As impeachment deliberations roil Washington, Congress will be tempted to look inward and dial back on efforts to address the challenge China poses to American security, prosperity, and values. This would be a mistake: Beijing does not play by America’s domestic timetable. Legislators on both sides of the aisle have managed to sustain U.S. China policy as a rare area of convergence. At what is a moment of unprecedented political acrimony, Congress should continue to translate bipartisanship on China policy into action — or it will cede ground to Beijing’s ambitions to set the rules and values of the 21st century.
One of the most pressing fronts for Congress is the competition between the United States and China to shape the digital future of the developing world. Under what Beijing now calls the “Digital Silk Road,” China is rapidly expanding its presence in the information technology ecosystems of many developing countries. Chinese-involved projects include everything from telecommunications equipment to online payment platforms to urban public security networks to undersea cables.
Unchecked, these digital activities will translate into enduring advantages for Beijing.
As China’s digital footprint in developing countries grows, it is increasingly positioned to set local technology standards that will privilege its companies. To the extent that Beijing can dominate a handful of key product lines — mobile devices and 5G next-generation wireless hardware — it will attain a wider market edge. Moreover, China’s growing digital presence in developing countries will afford Beijing access to new types of data that will bolster its artificial intelligence industry.
China’s digital activities also confront the U.S. military with new risks. Chinese firms’ inadequate attention to cybersecurity and their legal obligation to support intelligence collection by Beijing means that the “Digital Silk Road” has the potential to compromise the networks of U.S. allies and partners, particularly in the developing world. This will create opportunities for China to gather intelligence on American forces operating forward. Over the long term, China’s digital investments could render some developing countries off-limits to U.S. forces.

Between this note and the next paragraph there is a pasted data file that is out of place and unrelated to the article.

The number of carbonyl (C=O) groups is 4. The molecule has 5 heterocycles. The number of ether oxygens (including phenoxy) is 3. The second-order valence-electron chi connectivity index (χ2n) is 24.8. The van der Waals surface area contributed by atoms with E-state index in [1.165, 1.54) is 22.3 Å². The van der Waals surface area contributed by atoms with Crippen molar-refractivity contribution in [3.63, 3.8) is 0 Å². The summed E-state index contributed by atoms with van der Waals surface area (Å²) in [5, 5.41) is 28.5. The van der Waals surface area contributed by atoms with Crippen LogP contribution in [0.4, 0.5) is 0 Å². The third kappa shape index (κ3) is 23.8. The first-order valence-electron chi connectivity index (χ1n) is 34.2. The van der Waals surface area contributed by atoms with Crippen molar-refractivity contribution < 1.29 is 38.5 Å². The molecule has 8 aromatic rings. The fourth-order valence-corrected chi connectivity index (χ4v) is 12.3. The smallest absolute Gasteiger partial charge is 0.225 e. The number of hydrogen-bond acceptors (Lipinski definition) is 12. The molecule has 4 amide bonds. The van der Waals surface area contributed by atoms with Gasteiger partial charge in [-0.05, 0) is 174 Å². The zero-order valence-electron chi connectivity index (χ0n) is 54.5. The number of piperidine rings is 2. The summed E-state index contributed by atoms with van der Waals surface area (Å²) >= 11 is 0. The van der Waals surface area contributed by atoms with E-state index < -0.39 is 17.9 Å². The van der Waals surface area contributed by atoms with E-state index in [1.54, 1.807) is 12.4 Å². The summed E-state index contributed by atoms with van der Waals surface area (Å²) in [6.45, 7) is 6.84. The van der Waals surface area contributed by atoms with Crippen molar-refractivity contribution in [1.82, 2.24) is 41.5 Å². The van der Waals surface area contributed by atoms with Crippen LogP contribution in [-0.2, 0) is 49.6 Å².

Lastly, China’s digital expansion is empowering autocracies and undermining democracies. Beijing is exporting technology for surveillance and censorship, as well as providing complementary funding and know-how to recipient states. In the developing world, this type of digital engagement enables robust authoritarian regimes to become more intrusive and cost-efficient, provides a boost to fragile dictatorships that might otherwise falter, and encourages governments with weak democratic institutions to pursue new forms of online censorship and public monitoring.
Despite having the world’s most dynamic technology sector, the United States today is losing the competition with China to shape the digital future of the developing world. Thus far, America’s approach to China’s digital expansion has largely centered on telecommunications security and focused primarily on convincing — with mixed success — advanced-economy allies in Europe and the Indo-Pacific to eschew 5G wireless solutions supplied by Huawei.